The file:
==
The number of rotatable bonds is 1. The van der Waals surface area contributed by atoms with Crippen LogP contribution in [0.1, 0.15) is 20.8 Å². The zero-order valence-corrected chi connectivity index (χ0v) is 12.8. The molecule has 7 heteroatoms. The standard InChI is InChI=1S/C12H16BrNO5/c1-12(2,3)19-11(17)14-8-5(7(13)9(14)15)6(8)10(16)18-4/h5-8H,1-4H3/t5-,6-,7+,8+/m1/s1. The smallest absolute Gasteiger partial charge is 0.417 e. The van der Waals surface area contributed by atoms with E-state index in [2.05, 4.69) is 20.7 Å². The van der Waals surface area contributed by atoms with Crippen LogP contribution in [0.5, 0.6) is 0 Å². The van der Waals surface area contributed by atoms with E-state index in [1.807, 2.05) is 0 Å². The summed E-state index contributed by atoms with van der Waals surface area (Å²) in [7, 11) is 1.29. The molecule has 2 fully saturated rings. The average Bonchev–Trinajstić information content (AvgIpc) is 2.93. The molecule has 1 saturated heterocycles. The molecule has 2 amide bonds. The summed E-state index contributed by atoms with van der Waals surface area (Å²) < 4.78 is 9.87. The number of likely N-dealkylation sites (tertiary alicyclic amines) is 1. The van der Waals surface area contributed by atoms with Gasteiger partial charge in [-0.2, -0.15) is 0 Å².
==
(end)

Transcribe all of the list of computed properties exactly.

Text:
The number of rotatable bonds is 1. The van der Waals surface area contributed by atoms with Crippen LogP contribution in [0.1, 0.15) is 20.8 Å². The zero-order valence-corrected chi connectivity index (χ0v) is 12.8. The molecule has 7 heteroatoms. The standard InChI is InChI=1S/C12H16BrNO5/c1-12(2,3)19-11(17)14-8-5(7(13)9(14)15)6(8)10(16)18-4/h5-8H,1-4H3/t5-,6-,7+,8+/m1/s1. The smallest absolute Gasteiger partial charge is 0.417 e. The van der Waals surface area contributed by atoms with E-state index in [2.05, 4.69) is 20.7 Å². The van der Waals surface area contributed by atoms with Crippen LogP contribution in [0.5, 0.6) is 0 Å². The van der Waals surface area contributed by atoms with E-state index in [1.807, 2.05) is 0 Å². The summed E-state index contributed by atoms with van der Waals surface area (Å²) in [7, 11) is 1.29. The molecule has 2 fully saturated rings. The average Bonchev–Trinajstić information content (AvgIpc) is 2.93. The molecule has 1 saturated heterocycles. The molecule has 2 amide bonds. The summed E-state index contributed by atoms with van der Waals surface area (Å²) < 4.78 is 9.87. The number of likely N-dealkylation sites (tertiary alicyclic amines) is 1. The van der Waals surface area contributed by atoms with Gasteiger partial charge in [-0.2, -0.15) is 0 Å².